Home Human Resources News Over a quarter of business leaders ignore gender pay gap

Over a quarter of business leaders ignore gender pay gap

by LLB Reporter
22nd Mar 17 9:50 am

Study shows

Over a quarter (29 per cent) of senior personnel within UK enterprises do not see the gender pay gap as an issue for businesses, despite the UK gender pay gap sitting at 13.9 per cent according to the Fawcett Society for full time employees. This is according to research by HR and payroll provider NGA Human Resources (NGA HR).

Those that do recognise the gender pay gap as an issue believe the external effects on an organisation create the biggest problems – these include bad publicity (40 per cent), brand damage (34 per cent) and recruitment obstacles (33 per cent). Challenges such as retaining staff (26 per cent) and pay rise demands (20 per cent) are viewed as secondary issues for businesses.

In addition, many of those questioned stated that they believed  that the gender pay gap was partly due to  women’s personal career decisions. The fact that women are more likely to take career breaks (49 per cent) or work part-time (42 per cent) are identified as the main factors for pay disparities. Other reasons for the gender pay gap are the lack of representation of women in the overall workforce (20 per cent) and fewer women in senior management positions (27 per cent).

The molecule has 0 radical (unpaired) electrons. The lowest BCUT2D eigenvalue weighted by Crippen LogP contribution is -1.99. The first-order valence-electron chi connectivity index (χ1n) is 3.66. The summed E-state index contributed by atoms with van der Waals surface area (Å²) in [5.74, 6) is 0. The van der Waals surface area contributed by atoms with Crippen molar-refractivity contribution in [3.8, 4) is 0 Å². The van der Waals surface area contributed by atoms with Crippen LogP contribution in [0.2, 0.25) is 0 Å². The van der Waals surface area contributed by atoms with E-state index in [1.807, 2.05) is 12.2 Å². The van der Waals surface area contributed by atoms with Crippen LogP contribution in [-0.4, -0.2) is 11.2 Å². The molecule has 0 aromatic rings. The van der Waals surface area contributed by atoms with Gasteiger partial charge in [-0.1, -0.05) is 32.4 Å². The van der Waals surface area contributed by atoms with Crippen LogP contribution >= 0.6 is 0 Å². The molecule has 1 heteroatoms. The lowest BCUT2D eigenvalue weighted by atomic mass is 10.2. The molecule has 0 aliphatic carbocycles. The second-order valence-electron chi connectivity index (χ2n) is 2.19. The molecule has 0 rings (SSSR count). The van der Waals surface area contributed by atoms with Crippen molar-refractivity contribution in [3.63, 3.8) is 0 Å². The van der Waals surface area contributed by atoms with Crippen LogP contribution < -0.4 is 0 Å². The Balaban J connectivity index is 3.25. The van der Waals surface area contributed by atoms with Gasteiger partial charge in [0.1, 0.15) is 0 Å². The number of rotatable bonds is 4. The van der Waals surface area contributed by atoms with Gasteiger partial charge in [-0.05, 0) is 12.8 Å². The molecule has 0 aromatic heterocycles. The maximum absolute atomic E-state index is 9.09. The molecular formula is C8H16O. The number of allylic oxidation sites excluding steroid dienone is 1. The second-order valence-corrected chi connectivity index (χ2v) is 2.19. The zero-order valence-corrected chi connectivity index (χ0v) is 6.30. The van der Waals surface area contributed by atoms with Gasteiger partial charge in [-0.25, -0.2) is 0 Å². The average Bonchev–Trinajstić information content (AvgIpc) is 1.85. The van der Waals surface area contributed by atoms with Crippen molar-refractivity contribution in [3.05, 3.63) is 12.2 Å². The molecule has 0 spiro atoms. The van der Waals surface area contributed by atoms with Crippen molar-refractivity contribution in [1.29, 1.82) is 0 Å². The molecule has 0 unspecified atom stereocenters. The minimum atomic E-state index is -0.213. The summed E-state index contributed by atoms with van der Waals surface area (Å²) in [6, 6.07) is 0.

Despite Government initiatives, only 17 per cent of decision makers surveyed believe that regulations on gender splits will reduce the divide. Especially topical given firms are required to report on pay gaps from next month, the research indicates this might not prove as successful as hoped. Indeed, 20 per cent of organisations will not be ready to disclose their data on time, let alone review remuneration packages as a result.

To combat the gender pay gap, pay levelling is unsurprisingly seen as the number one solution (57 per cent). However, in line with the reasons highlighted for the gap, there is also significant support for back-to-work schemes (49 per cent) and positive recruitment programmes, such as the Government’s budget funding for ‘returnships’ (47 per cent).

“It is cause for concern that a significant proportion of business leaders still do not take the gender pay gap seriously. Whilst compulsory reporting is imminent, progress towards closing the gap will only be made if firms are prepared to put in place meaningful programmes. The Government’s recent funding for ‘returnships’ is a step in the right direction, yet it is up to individual businesses to develop them if the pay gap is to be reduced for good. By addressing their pay gap, organisations will not just have good figures to report on paper, but the commercial benefits of a diverse and fairly remunerated workforce, improving performance, productivity and profitability”, said Geoff Pearce, Managing Consultant – Reward at NGA HR.

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